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A memoir of a Peace Corps Volunteer serving in Group Nine of the Western Russia Program, from 2001-2003.
In the Heart of It All: An Unvarnished Account of My Life in Public Service
by Richard F. Celeste (PC Director 1979-81)
Kent State Publishing
$ 22.49 (Kindle); $29.95 (Paperback)
The title says it all.
I have written poems and short stories since I can remember, years before word processing freed me from the perils of my illegible handwriting. Subsequent to retiring, I discovered first the Osher Life Long Learning program in Lewes, Delaware, and then the Renaissance Institute in Baltimore, Maryland. Both of these programs offered many opportunities to practice writing in many subject areas with encouragement from classmates and instructors. The selection of poems in this volume represent many that were spawned by participation in these programs. I’ve been awakened to notice the people I see in ordinary settings and events that occur in everyday life. They arouse my inspiration to record what I see and hear and translate those ideas into poetry and prose.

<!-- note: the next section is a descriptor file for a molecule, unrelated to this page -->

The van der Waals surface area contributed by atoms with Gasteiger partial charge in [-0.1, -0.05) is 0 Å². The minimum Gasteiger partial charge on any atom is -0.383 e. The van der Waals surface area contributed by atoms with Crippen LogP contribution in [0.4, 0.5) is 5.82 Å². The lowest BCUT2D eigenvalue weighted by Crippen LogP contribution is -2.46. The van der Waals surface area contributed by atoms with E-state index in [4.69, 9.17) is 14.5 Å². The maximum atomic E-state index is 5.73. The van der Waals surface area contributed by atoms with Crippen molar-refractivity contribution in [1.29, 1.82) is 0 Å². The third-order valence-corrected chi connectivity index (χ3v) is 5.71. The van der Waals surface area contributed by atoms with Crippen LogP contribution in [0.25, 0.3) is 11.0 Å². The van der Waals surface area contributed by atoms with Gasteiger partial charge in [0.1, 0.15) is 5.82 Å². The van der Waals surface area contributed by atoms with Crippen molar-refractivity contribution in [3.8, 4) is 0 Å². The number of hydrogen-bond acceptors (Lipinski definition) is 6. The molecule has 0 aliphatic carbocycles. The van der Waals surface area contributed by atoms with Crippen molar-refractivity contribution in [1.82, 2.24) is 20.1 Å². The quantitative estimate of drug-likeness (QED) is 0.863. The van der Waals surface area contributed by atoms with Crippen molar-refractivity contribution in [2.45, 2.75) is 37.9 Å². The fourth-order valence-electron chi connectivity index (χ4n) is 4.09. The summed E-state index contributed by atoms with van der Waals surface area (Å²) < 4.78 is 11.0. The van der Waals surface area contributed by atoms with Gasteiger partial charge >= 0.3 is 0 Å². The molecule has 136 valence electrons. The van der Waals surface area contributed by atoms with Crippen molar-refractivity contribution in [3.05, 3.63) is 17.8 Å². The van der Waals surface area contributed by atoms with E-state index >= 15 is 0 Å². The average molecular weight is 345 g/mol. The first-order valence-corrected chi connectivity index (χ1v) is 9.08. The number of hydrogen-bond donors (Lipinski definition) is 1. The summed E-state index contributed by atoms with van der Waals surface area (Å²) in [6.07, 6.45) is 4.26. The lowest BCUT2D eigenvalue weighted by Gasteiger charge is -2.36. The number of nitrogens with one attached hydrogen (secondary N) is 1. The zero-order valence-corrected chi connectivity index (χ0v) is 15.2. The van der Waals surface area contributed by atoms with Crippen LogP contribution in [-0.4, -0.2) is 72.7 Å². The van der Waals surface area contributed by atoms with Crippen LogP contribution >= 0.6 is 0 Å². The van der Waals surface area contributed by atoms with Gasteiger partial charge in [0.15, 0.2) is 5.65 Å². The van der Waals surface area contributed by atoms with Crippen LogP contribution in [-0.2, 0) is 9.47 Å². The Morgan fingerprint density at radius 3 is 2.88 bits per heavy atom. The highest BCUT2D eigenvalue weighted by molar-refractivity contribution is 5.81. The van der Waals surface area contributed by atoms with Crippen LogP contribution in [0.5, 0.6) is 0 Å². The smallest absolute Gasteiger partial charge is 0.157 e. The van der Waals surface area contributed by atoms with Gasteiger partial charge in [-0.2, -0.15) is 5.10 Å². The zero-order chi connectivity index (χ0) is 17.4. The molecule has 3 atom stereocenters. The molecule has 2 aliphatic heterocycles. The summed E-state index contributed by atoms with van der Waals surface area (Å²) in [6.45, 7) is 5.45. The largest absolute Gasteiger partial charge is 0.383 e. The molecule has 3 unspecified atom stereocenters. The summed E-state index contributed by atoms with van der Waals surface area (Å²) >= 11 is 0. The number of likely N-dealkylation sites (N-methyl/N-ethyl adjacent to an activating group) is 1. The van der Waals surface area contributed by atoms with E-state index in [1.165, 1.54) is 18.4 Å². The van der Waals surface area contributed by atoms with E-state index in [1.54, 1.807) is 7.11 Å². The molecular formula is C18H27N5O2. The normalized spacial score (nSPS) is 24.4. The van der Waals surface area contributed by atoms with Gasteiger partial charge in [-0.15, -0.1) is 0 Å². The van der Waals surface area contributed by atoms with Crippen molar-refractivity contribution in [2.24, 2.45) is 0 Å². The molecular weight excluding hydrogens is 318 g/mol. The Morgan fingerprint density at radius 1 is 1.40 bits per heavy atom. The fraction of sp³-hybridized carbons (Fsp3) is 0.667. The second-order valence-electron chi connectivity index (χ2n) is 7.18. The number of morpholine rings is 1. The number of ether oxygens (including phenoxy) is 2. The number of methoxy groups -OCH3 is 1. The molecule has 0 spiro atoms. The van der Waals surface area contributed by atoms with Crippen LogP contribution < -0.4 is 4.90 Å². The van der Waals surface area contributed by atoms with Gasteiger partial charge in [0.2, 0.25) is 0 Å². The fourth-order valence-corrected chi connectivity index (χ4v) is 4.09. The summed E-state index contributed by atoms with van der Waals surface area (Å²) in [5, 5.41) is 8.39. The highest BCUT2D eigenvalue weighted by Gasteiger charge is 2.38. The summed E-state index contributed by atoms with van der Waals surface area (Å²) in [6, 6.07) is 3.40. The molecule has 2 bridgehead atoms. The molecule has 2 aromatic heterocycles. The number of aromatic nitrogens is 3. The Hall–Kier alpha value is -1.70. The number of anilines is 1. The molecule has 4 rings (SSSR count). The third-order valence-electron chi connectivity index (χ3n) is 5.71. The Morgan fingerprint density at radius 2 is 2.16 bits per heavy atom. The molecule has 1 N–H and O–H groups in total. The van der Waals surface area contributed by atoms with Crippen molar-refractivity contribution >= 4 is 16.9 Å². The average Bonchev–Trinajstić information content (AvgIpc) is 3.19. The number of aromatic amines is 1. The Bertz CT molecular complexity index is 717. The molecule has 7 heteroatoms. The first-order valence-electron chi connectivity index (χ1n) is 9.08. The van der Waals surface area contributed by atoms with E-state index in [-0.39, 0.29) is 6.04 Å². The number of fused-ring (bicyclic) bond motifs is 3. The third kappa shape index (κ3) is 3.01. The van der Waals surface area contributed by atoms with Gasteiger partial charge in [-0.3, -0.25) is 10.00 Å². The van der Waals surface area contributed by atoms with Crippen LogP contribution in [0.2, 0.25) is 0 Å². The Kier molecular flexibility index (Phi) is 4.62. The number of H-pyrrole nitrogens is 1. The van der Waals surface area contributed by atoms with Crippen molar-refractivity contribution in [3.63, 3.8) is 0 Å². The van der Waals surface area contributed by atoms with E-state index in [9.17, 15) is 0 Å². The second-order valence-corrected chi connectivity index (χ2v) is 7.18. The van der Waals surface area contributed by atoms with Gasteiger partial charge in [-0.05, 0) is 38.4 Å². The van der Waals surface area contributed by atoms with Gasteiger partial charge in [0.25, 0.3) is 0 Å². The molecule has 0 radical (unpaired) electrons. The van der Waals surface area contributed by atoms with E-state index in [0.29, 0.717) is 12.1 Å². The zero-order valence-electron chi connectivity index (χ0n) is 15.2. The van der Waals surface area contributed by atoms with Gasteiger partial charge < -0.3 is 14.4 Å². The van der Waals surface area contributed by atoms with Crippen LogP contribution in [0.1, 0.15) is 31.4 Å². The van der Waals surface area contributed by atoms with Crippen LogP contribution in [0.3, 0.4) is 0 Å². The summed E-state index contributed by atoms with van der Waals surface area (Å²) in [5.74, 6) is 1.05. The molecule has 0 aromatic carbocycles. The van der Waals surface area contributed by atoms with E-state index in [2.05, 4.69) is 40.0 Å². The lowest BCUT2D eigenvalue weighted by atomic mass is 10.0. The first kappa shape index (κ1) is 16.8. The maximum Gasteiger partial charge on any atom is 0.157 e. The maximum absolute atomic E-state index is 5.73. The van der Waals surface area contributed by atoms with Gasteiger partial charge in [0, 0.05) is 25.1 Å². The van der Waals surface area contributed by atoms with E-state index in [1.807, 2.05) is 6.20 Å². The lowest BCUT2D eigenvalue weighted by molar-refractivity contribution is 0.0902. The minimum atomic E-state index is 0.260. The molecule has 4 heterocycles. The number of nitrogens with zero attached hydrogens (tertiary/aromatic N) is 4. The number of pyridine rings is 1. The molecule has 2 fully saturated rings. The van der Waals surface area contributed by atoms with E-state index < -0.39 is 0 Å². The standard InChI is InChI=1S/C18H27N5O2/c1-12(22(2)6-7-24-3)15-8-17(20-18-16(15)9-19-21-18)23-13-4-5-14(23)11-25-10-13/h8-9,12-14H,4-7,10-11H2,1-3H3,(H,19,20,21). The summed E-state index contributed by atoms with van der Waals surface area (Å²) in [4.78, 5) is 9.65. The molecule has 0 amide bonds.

The Vegetable Grows and the Lion Roars: My Peace Corps Service
by Gary R. Lindberg (Ivory Coast 1966-68)
$7.49 (Kindle); $15.63 (Paperback)
This book offers a fascinating glimpse into what it was like to be a Peace Corps Volunteer in the early days of the program.
Babusya’s Kitchen: Recipes for Living & Eating Well in Ukraine
by Returned Peace Corps Ukraine Volunteers
RPCV Alliance for Ukraine, publisher
“This is a great multicultural cookbook and all proceeds from sales of it go to help Ukrainian families affected by the Russian invasion.” — reviewer D.W. Jefferson
Embodied Engineering: Gendered Labor, Food Security,
and Taste in Twentieth-Century Mali
by Laura Ann Twagira (Mali 2000-01)
Ohio University Press
$36.95 (paperback), $48.00 (hard cover), $35.10 (Kindle)
Foregrounding African women’s ingenuity and labor, this pioneering case study shows how women in rural Mali have used technology to ensure food security through the colonial period, environmental crises, and postcolonial rule.
“Someone is manipulating Kiara… but who?”
A.J. started writing this book when she was a PCV. She wanted to write an action adventure about a strong, independent woman who had a complicated history. She drew her characters and relationship dynamics from her own life experience. In some ways, she identifies deeply with her protagonist.
Vria lives in a world of chaos. She has no parents, and the people she lives with are not a family. They live a precarious life on the edge of an empire at war, hunted. When Vria is unexpectedly sold into slavery, she is pitched headlong into a bloody, ongoing battle. But there she discovers unlikely friends, skills she never suspected she had… and a secret about her origins that she must keep hidden at all costs.